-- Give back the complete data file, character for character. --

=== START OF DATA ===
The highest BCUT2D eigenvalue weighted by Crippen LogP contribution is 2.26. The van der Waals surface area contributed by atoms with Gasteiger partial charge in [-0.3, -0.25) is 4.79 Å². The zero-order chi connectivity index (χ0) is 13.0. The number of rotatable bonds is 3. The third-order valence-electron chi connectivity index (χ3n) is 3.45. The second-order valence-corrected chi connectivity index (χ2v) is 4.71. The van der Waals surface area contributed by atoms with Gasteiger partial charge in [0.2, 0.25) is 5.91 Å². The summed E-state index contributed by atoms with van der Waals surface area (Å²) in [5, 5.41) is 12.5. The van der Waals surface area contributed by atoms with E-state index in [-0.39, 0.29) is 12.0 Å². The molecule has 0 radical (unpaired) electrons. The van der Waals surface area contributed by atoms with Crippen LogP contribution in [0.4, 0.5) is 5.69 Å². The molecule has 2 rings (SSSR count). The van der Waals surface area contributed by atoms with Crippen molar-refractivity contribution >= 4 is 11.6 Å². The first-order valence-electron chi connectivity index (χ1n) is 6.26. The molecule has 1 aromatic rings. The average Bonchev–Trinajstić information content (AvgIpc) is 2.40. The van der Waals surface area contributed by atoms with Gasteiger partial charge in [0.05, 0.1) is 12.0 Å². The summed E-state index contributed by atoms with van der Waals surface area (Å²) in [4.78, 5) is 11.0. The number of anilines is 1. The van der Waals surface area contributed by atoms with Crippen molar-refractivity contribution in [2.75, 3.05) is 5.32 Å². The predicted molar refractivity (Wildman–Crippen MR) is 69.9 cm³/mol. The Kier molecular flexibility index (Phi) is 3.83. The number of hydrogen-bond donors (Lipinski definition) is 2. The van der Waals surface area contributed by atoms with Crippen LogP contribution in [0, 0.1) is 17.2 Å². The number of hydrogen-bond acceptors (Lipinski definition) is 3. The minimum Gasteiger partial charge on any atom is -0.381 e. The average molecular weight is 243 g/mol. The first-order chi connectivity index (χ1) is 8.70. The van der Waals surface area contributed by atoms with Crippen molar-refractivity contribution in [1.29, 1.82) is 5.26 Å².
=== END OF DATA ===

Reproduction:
The highest BCUT2D eigenvalue weighted by Crippen LogP contribution is 2.26. The van der Waals surface area contributed by atoms with Gasteiger partial charge in [-0.3, -0.25) is 4.79 Å². The zero-order chi connectivity index (χ0) is 13.0. The number of rotatable bonds is 3. The third-order valence-electron chi connectivity index (χ3n) is 3.45. The second-order valence-corrected chi connectivity index (χ2v) is 4.71. The van der Waals surface area contributed by atoms with Gasteiger partial charge in [0.2, 0.25) is 5.91 Å². The summed E-state index contributed by atoms with van der Waals surface area (Å²) in [5, 5.41) is 12.5. The van der Waals surface area contributed by atoms with E-state index in [-0.39, 0.29) is 12.0 Å². The molecule has 0 radical (unpaired) electrons. The van der Waals surface area contributed by atoms with Crippen LogP contribution in [0.4, 0.5) is 5.69 Å². The molecule has 2 rings (SSSR count). The van der Waals surface area contributed by atoms with Crippen molar-refractivity contribution >= 4 is 11.6 Å². The first-order valence-electron chi connectivity index (χ1n) is 6.26. The molecule has 1 aromatic rings. The average Bonchev–Trinajstić information content (AvgIpc) is 2.40. The van der Waals surface area contributed by atoms with Gasteiger partial charge in [0.05, 0.1) is 12.0 Å². The summed E-state index contributed by atoms with van der Waals surface area (Å²) in [4.78, 5) is 11.0. The number of anilines is 1. The van der Waals surface area contributed by atoms with Crippen molar-refractivity contribution in [2.75, 3.05) is 5.32 Å². The predicted molar refractivity (Wildman–Crippen MR) is 69.9 cm³/mol. The Kier molecular flexibility index (Phi) is 3.83. The number of hydrogen-bond donors (Lipinski definition) is 2. The van der Waals surface area contributed by atoms with Crippen LogP contribution in [0, 0.1) is 17.2 Å². The number of hydrogen-bond acceptors (Lipinski definition) is 3. The minimum Gasteiger partial charge on any atom is -0.381 e. The average molecular weight is 243 g/mol. The first-order chi connectivity index (χ1) is 8.70. The van der Waals surface area contributed by atoms with Crippen molar-refractivity contribution in [1.29, 1.82) is 5.26 Å².